I was writing a reply to Mills Kelly’s most recent post, and realized that my reply was long enough to constitute its own post. I suppose this is exactly what trackbacks are for.
The whole pre-press peer review process is based on a different model of the economy of publishing. Review after the fact can be better used online, where we have the ability to keep everything in a perpetual beta. (And I’d argue that there’s a difference between the feedback of blog comments– which one commenter aptly likened to responses at a conference panel– and an actual critical review, like one finds at the ends of most scholarly journals.)
But this brings one to the question of how post-publication review could best be disseminated, etc. More scholarly, critical reviews of online scholarship are definitely a must, but where would they best be published? To put them in traditional print journals gives some name-brand credibility and authority, which online scholarship could definitely use. But publishing reviews in such journals closes off the dialogical potentials of digital scholarship.
Blogs published by individual scholars would seem a good vehicle, but there are many scholars who might be capable of producing great critical review pieces who don’t have the time or the inclination to maintain a blog, to foster the audience that grants individual blogs status, etc.
And then there’s the option of online journals, which might resist some of the problems of the previously-mentioned formats, but bring up a lot of their own issues. Many (most?) are too new to have built up a sufficient academic cache, especially among those resistant to digital scholarship. Many online journals don’t benefit from being indexed in subscription-based journal databases, like JSTOR, rendering them invisible to less-net-savvy scholars. Moreover, the ability of an online journal to be responsive, dynamic, and dialogical– the very advantages they possess when compared to print journals– pose a further question: when would these things really be done? Some of the advantages of review articles– that they’re relatively quick and easy to write, for example, and thus good CV-fodder for newer scholars building their publication lists– would be lost if one had to perpetually update, constantly adjusting a review to the most recent revisions of the site’s content or design.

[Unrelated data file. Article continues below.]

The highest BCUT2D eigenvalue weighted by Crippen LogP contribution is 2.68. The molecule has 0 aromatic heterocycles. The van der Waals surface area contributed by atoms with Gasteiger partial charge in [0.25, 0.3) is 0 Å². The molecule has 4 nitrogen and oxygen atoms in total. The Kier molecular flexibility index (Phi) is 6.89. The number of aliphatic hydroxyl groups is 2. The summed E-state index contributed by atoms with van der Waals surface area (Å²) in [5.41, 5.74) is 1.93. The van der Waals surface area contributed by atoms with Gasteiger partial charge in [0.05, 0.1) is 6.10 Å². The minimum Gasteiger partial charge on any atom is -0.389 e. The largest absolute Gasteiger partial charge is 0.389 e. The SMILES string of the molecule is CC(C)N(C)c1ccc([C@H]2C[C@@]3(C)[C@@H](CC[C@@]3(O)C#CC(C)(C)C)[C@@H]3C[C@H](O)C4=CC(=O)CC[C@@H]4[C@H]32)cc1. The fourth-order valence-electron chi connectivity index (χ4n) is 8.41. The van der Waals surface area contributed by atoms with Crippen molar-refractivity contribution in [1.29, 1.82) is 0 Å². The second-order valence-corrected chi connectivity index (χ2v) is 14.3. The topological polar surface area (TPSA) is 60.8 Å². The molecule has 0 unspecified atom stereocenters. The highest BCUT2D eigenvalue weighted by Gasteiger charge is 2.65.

No answer is ideal. Perhaps best answer would be a new model, some format not yet in existence. Barring that, maybe we should think about how best to use all three in tandem. The AHA’s Perspectives has both an online and a print presence. Magazines and journals like that could serve as a good bridge, giving the prestige of print with the capacity for online revision.